Copyright ©The Author(s) 2018.
World J Gastroenterol. May 14, 2018; 24(18): 1925-1941
Published online May 14, 2018. doi: 10.3748/wjg.v24.i18.1925
Figure 1
Figure 1 Localized gastrointestinal stromal tumors on computed tomography scan. A: Gastric; B: Duodenal; C: Ileal; D: Jejunal. A and B show respectively a gastric tumor and a duodenal tumor of exophytic growth with well-defined borders. Appreciate in C the different densities inside the tumor due to due to necrosis, haemorrhage, or degenerative components. D shows a jejunal GIST in left iliac fossa.
Figure 2
Figure 2 Metastatic gastrointestinal stromal tumors on computed tomography scan. A: Liver metastasis; B: Peritoneal metastasis “Gistosis”. In A, it is appreciated a large hepatic metastasis in segment IV. B shows the CT of a patient with disseminated peritoneal disease “GISTosis”.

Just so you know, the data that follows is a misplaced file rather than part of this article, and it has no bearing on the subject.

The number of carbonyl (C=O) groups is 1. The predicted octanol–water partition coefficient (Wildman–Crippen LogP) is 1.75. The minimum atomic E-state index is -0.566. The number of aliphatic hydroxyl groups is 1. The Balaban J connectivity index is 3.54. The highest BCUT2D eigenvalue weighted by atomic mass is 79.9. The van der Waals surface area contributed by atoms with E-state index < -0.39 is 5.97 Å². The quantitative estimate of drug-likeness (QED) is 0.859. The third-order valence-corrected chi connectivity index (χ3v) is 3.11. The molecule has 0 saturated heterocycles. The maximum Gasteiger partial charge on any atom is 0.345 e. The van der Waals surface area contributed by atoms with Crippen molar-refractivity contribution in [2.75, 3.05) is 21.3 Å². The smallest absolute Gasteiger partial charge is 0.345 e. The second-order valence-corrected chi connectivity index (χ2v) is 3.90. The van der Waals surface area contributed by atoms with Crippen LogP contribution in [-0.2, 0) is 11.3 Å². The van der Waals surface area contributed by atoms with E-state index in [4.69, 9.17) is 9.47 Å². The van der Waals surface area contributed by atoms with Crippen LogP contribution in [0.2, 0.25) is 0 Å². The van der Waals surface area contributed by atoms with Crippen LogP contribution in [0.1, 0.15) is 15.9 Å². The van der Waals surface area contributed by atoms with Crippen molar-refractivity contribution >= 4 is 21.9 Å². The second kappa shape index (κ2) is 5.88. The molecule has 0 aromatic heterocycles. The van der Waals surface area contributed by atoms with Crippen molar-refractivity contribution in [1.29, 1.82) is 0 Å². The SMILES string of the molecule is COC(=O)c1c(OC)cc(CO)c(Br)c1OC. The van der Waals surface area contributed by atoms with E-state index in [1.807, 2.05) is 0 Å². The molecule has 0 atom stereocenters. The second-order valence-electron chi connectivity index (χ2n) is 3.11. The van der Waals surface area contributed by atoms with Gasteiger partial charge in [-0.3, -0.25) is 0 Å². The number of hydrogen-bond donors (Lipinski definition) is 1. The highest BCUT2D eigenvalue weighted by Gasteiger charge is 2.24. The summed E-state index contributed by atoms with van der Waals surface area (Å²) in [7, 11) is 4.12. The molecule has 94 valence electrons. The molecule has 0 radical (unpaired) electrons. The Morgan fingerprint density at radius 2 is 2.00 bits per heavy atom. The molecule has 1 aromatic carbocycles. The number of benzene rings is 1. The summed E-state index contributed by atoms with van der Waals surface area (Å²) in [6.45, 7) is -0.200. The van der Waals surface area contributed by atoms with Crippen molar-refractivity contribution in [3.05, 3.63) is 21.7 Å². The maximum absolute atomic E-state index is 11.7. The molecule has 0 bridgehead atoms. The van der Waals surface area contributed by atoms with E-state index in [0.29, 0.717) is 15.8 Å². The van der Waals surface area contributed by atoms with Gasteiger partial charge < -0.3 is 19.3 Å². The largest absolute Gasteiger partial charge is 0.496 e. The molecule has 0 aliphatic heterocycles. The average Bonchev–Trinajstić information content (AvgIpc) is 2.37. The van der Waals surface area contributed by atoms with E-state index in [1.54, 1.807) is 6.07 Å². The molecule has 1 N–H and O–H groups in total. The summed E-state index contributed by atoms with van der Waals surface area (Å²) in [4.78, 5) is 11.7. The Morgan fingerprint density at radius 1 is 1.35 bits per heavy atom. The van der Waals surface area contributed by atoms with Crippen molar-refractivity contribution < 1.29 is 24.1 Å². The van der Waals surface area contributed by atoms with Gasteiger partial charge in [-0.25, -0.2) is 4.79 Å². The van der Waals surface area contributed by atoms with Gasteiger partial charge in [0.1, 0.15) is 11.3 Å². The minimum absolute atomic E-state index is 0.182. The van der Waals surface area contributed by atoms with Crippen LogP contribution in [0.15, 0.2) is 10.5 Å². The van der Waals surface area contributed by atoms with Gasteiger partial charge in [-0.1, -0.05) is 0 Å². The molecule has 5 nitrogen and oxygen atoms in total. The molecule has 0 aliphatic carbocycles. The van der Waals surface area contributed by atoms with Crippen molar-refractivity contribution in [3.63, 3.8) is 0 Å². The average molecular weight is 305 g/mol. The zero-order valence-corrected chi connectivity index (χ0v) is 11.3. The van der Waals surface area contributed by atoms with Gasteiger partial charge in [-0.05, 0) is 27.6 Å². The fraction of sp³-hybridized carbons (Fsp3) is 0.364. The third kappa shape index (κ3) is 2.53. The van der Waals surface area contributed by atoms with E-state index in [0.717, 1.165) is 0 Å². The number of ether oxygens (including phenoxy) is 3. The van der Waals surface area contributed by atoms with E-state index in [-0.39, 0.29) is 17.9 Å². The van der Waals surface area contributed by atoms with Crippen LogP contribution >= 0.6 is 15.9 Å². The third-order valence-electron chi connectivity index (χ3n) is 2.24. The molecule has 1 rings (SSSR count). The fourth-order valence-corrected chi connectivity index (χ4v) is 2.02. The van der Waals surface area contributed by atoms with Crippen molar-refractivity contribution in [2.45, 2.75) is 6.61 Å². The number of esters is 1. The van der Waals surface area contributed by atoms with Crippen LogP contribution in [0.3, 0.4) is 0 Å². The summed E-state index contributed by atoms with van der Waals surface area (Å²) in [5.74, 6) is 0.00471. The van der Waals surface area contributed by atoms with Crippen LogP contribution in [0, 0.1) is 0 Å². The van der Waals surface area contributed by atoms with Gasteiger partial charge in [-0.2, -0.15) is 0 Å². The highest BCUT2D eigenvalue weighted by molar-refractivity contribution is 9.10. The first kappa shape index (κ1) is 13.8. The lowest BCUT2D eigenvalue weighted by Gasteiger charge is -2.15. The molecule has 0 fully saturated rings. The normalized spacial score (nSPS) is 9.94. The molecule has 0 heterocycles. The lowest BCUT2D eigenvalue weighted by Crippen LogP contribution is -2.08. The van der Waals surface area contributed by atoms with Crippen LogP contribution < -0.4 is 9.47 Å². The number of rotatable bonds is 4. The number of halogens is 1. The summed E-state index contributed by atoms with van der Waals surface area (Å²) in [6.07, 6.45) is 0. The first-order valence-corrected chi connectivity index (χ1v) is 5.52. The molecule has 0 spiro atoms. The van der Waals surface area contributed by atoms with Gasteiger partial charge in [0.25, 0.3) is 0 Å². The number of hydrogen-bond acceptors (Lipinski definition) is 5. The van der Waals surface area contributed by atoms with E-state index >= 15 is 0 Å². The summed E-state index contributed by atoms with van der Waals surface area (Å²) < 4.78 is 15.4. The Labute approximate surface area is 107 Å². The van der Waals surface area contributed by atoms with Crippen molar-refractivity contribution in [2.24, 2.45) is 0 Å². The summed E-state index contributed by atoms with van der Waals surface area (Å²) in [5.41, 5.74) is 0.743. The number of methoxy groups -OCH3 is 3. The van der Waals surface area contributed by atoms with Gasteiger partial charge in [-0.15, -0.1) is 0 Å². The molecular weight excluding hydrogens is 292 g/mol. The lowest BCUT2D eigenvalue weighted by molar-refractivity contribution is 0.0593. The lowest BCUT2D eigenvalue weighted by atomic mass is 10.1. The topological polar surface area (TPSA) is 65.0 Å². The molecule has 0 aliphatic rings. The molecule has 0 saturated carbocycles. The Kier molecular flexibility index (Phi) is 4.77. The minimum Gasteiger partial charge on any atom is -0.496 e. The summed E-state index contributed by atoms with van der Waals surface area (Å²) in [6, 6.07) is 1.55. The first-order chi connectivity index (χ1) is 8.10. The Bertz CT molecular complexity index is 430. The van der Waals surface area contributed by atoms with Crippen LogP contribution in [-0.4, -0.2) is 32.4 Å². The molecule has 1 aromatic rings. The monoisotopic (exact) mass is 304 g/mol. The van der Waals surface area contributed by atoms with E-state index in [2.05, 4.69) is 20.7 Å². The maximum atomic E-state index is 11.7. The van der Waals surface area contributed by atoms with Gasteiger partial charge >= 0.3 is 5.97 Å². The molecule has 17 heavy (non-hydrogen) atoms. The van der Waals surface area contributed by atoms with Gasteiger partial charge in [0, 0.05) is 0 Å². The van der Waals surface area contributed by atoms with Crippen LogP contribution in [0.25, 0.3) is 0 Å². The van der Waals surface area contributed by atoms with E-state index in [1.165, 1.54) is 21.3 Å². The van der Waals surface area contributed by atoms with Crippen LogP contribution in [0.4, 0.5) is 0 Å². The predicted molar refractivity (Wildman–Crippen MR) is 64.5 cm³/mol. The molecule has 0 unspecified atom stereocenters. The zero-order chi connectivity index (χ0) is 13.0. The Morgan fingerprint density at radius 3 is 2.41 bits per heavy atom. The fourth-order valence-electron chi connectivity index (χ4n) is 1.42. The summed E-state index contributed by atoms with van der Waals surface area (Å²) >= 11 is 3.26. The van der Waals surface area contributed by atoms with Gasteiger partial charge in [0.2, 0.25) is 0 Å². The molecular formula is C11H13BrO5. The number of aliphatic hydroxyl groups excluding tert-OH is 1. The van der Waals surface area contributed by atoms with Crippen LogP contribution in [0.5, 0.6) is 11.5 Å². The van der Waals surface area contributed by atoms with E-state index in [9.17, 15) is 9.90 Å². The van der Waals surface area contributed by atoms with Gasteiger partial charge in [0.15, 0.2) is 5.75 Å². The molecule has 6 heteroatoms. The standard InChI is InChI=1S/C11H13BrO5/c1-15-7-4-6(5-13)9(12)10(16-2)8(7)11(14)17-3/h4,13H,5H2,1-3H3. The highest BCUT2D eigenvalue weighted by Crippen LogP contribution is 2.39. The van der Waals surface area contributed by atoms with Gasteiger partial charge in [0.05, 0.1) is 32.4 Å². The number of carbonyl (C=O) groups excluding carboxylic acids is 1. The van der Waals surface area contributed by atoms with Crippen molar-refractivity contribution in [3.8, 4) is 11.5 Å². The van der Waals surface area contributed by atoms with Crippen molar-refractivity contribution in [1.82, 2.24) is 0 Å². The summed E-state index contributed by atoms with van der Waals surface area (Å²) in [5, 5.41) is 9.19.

Figure 3
Figure 3 Rectal gastrointestinal stromal tumor on magnetic resonance.
Figure 4
Figure 4 Characteristic endoscopic image of gastric gastrointestinal stromal tumor.
Figure 5
Figure 5 Endoscopic ultrasonography images of gastrointestinal stromal tumors.
Figure 6
Figure 6 Gastrointestinal stromal tumors on positron emission tomography with fluorodeoxyglucose. A: Giant gastric GIST on a patient with neurofibromatosis type 1; B: Gastric GIST with an unique liver metastasis. GIST: Gastrointestinal stromal tumor.
Figure 7
Figure 7 Histological sections of ileal gastrointestinal stromal tumor. A: HE stain; B: Immunohistochemistry with C-KIT.
Figure 8
Figure 8 Management algorithm of gastrointestinal stromal tumors. GIST: Gastrointestinal stromal tumor.